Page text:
Draft Daily: Paxton Lynch, A High Risk/Reward QB
Between now and the draft, we’ll zero in on one prospect a day with an Eagles slant. We’ve already covered Jared Goff, Carson Wentz and Vernon Hargreaves. If you have a player you want covered, shoot us an email ([email protected]).
THE BACK STORY
I thought I misheard Paxton Lynch at first. The Memphis quarterback fielded a question about his high school days at the NFL Combine, and his answer was pretty surprising.
“I didn’t really throw the ball at all in high school,” he said.
“We were a Wing T offense but when I got to Memphis, that’s the first time I actually started throwing the ball in general. So we kind of tested a few things out, moving me in the pocket and stuff like that, but I’m confident in my abilities and what I can and can’t do.”
That excerpt from his media availability succinctly sums up the challenge of evaluating Lynch, whom the Eagles worked out yesterday. Because he’s so raw, and he wasn’t exactly playing in a pro-style offense at Memphis, it can be difficult to project what he’ll get better at, and what his limitations are.
Similar to Carson Wentz, though not to the same degree, Lynch has also faced questions about the level of competition he played in the American Athletic Conference. He was asked in Indianapolis whether the biggest questions he received from NFL teams were about the quality of opponents or the type of system he played in.
“At this point, it’s the type of offense I was playing in, because we played good teams like Ole Miss and also our conference was really strong this year with Temple and Houston and Navy,” Lynch said. “The schemes are obviously going to be a little bit different. I’m going to have to be calling plays from the huddle, I’ll have to learn the terminology, little small things here and there, but I don’t see it as a problem.”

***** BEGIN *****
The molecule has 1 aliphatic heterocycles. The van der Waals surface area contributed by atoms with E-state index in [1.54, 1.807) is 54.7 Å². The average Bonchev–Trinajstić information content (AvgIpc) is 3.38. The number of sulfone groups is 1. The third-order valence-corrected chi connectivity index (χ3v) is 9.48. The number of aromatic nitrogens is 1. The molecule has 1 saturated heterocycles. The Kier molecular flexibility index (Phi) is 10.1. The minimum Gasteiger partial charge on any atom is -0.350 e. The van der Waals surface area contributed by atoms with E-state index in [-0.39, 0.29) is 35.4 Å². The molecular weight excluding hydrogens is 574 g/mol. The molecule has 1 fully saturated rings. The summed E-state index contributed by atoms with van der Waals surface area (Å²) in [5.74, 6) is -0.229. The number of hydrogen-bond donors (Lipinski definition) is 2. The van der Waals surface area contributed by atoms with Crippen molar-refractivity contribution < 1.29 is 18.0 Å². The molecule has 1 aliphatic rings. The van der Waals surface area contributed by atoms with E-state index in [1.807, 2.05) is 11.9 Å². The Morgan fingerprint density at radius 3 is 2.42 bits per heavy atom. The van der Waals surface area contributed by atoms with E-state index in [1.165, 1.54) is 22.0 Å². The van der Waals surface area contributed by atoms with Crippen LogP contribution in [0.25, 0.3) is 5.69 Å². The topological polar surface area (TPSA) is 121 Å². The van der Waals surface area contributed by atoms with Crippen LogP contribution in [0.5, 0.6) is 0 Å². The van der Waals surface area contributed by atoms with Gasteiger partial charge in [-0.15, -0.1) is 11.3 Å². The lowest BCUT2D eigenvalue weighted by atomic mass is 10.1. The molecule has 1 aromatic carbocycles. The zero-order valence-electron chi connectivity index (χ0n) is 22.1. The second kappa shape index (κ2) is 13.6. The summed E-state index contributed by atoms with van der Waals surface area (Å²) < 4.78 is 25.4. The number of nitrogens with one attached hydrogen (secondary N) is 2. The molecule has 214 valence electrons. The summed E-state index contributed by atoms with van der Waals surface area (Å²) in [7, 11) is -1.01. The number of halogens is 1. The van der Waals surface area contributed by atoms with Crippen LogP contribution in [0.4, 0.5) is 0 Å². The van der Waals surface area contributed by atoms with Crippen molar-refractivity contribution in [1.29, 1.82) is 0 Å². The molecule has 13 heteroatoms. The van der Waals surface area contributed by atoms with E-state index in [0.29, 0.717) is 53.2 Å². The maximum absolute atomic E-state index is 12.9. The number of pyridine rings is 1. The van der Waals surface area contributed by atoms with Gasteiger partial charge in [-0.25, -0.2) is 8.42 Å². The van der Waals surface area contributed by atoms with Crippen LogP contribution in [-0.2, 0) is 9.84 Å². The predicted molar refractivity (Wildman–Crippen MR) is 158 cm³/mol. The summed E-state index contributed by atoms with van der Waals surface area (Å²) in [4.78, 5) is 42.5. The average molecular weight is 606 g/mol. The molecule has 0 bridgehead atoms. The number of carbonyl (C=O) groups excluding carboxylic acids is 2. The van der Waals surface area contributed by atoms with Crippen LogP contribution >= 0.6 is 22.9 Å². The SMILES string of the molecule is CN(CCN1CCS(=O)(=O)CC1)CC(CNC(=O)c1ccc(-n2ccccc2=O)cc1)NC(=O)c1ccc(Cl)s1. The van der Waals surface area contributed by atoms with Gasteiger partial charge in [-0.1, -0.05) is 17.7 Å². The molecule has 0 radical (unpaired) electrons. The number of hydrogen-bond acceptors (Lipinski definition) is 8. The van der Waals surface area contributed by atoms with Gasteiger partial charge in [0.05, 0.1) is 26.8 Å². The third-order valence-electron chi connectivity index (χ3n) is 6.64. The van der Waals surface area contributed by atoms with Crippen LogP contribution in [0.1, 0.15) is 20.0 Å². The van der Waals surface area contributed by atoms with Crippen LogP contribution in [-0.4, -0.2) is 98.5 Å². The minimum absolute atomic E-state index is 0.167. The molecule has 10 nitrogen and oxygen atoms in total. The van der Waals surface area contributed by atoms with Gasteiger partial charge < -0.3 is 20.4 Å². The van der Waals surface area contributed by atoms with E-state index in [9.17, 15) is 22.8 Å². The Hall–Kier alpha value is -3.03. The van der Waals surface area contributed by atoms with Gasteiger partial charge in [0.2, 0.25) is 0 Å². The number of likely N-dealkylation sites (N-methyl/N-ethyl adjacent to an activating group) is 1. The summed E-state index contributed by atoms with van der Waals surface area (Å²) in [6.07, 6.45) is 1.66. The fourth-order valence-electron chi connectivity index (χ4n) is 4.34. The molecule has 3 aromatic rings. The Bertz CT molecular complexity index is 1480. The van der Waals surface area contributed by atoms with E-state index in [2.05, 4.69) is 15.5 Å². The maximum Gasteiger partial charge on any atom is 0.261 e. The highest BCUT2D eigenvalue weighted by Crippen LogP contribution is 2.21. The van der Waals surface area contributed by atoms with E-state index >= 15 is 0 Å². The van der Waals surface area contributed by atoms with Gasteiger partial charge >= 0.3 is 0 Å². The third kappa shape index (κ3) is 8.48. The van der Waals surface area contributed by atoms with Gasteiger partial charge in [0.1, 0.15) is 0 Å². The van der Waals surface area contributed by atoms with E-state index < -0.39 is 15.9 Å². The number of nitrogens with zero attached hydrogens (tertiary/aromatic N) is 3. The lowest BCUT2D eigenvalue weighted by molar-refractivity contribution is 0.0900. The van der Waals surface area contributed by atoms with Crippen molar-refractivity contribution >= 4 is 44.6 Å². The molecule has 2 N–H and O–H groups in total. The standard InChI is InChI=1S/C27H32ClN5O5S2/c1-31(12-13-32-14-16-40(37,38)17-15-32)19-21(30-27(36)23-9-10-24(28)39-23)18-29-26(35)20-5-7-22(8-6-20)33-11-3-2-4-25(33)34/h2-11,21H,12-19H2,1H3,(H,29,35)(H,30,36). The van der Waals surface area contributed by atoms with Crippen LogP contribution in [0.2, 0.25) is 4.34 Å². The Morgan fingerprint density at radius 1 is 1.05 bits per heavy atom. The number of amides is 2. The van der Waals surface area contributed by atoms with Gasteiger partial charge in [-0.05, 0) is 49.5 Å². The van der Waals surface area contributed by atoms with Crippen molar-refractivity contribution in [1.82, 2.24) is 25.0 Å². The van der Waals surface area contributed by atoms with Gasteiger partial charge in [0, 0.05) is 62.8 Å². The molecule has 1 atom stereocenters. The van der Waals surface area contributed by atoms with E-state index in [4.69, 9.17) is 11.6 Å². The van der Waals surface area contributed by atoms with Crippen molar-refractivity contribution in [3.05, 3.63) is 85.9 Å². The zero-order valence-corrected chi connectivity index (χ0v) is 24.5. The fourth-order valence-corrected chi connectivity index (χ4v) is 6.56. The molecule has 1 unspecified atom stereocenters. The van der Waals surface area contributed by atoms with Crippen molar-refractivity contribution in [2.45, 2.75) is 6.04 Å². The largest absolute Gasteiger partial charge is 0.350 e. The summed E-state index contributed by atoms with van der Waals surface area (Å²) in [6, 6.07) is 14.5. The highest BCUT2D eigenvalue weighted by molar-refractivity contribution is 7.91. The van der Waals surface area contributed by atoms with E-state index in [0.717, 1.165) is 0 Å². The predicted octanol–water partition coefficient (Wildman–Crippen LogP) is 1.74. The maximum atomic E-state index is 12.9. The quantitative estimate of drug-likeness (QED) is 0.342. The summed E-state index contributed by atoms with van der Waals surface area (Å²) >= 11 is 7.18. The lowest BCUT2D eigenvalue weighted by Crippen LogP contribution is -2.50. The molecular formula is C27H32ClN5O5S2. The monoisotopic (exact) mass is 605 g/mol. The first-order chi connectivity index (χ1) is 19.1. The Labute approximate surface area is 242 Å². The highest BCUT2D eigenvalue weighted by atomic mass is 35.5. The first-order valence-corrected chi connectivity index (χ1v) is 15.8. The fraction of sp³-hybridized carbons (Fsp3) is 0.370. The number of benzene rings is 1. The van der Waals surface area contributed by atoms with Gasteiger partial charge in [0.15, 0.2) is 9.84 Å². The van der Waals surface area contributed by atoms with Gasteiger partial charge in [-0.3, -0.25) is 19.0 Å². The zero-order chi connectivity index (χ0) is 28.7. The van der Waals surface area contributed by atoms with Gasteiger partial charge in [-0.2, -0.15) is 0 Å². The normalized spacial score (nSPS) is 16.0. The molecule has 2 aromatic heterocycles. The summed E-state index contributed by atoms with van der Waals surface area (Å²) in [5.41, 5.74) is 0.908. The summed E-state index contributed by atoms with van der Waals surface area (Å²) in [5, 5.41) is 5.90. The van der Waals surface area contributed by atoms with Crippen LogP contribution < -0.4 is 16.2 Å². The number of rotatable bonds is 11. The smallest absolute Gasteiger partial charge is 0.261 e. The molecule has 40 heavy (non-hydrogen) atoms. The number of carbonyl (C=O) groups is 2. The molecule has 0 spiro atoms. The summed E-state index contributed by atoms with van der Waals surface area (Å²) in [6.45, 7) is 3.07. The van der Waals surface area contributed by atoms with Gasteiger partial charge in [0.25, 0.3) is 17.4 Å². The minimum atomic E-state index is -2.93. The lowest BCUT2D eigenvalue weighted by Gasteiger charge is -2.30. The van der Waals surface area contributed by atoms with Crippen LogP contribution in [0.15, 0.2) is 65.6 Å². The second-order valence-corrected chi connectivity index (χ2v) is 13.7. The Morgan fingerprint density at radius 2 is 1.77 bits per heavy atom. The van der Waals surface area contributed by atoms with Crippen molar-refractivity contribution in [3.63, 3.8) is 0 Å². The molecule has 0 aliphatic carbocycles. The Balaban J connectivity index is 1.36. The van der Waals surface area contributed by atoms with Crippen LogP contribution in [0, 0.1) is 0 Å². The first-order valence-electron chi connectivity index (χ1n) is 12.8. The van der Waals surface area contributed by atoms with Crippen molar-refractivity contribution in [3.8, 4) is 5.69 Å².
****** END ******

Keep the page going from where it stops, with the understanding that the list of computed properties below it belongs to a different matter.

During his three-year career at Memphis, Lynch — along with new Virginia Tech head coach Justin Fuente — helped lead an impressive turnaround of the program. After throwing more interceptions than touchdowns and finishing 3-9 as a redshirt freshman, he quarterbacked Memphis to its first conference title since 1971 and it’s second 10-win season in program history as a sophomore.
In 2015, Lynch exploded on the scene by helping the Tigers to an 8-0 start, including a 13-point win over then-No. 13 Ole Miss. During the season, some considered him to be the best draft-eligible quarterback prospect over Jared Goff and Wentz.
However, Memphis lost four of their last five games, capped off by a 21-point defeat against Auburn, in which Lynch completed just 16 passes for 106 yards and one interception. Now, with the draft just four weeks away, he’s widely considered to be a notch below Goff and Wentz.
But he’s still one of the most intriguing quarterbacks in the draft.
Among quarterbacks at the NFL Combine, Lynch finished first in the vertical jump, second in the broad jump and eighth in the 3-cone drill.
As you can tell by his spider chart, quarterbacks don’t come much bigger than him. Lynch addressed how he thought his size would help him in Indianapolis.